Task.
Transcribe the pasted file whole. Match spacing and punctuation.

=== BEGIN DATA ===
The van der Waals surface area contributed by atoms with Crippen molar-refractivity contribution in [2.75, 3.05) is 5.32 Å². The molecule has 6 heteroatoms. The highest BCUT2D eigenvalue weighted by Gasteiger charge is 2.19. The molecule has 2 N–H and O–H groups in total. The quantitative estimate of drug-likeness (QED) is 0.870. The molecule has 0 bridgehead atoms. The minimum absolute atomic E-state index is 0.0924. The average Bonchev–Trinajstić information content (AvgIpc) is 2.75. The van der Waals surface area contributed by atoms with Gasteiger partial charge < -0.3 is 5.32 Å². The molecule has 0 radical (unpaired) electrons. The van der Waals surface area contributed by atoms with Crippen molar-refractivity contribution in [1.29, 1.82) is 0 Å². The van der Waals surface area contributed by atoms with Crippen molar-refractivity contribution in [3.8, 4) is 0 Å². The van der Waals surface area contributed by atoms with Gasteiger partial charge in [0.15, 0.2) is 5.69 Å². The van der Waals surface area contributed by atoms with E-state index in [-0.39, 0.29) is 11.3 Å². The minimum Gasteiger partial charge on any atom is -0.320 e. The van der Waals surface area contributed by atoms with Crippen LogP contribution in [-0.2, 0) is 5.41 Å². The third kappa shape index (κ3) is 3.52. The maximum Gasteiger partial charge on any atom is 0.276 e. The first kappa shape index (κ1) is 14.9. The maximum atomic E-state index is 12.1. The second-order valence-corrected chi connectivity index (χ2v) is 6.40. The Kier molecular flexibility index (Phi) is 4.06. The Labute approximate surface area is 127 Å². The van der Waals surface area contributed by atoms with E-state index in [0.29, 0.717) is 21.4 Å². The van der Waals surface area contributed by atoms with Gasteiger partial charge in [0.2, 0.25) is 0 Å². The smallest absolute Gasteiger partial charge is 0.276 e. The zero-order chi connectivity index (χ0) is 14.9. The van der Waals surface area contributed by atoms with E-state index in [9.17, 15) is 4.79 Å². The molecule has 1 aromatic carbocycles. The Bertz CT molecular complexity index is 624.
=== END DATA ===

The van der Waals surface area contributed by atoms with Crippen molar-refractivity contribution in [2.75, 3.05) is 5.32 Å². The molecule has 6 heteroatoms. The highest BCUT2D eigenvalue weighted by Gasteiger charge is 2.19. The molecule has 2 N–H and O–H groups in total. The quantitative estimate of drug-likeness (QED) is 0.870. The molecule has 0 bridgehead atoms. The minimum absolute atomic E-state index is 0.0924. The average Bonchev–Trinajstić information content (AvgIpc) is 2.75. The van der Waals surface area contributed by atoms with Gasteiger partial charge < -0.3 is 5.32 Å². The molecule has 0 radical (unpaired) electrons. The van der Waals surface area contributed by atoms with Crippen molar-refractivity contribution in [1.29, 1.82) is 0 Å². The van der Waals surface area contributed by atoms with Crippen molar-refractivity contribution in [3.8, 4) is 0 Å². The van der Waals surface area contributed by atoms with Gasteiger partial charge in [0.15, 0.2) is 5.69 Å². The van der Waals surface area contributed by atoms with E-state index in [-0.39, 0.29) is 11.3 Å². The minimum Gasteiger partial charge on any atom is -0.320 e. The van der Waals surface area contributed by atoms with Crippen LogP contribution in [-0.2, 0) is 5.41 Å². The third kappa shape index (κ3) is 3.52. The maximum Gasteiger partial charge on any atom is 0.276 e. The first kappa shape index (κ1) is 14.9. The maximum atomic E-state index is 12.1. The second-order valence-corrected chi connectivity index (χ2v) is 6.40. The Kier molecular flexibility index (Phi) is 4.06. The Labute approximate surface area is 127 Å². The van der Waals surface area contributed by atoms with E-state index in [0.29, 0.717) is 21.4 Å². The van der Waals surface area contributed by atoms with Gasteiger partial charge in [0.2, 0.25) is 0 Å². The smallest absolute Gasteiger partial charge is 0.276 e. The zero-order chi connectivity index (χ0) is 14.9. The van der Waals surface area contributed by atoms with E-state index in [9.17, 15) is 4.79 Å². The molecule has 1 aromatic carbocycles. The Bertz CT molecular complexity index is 624.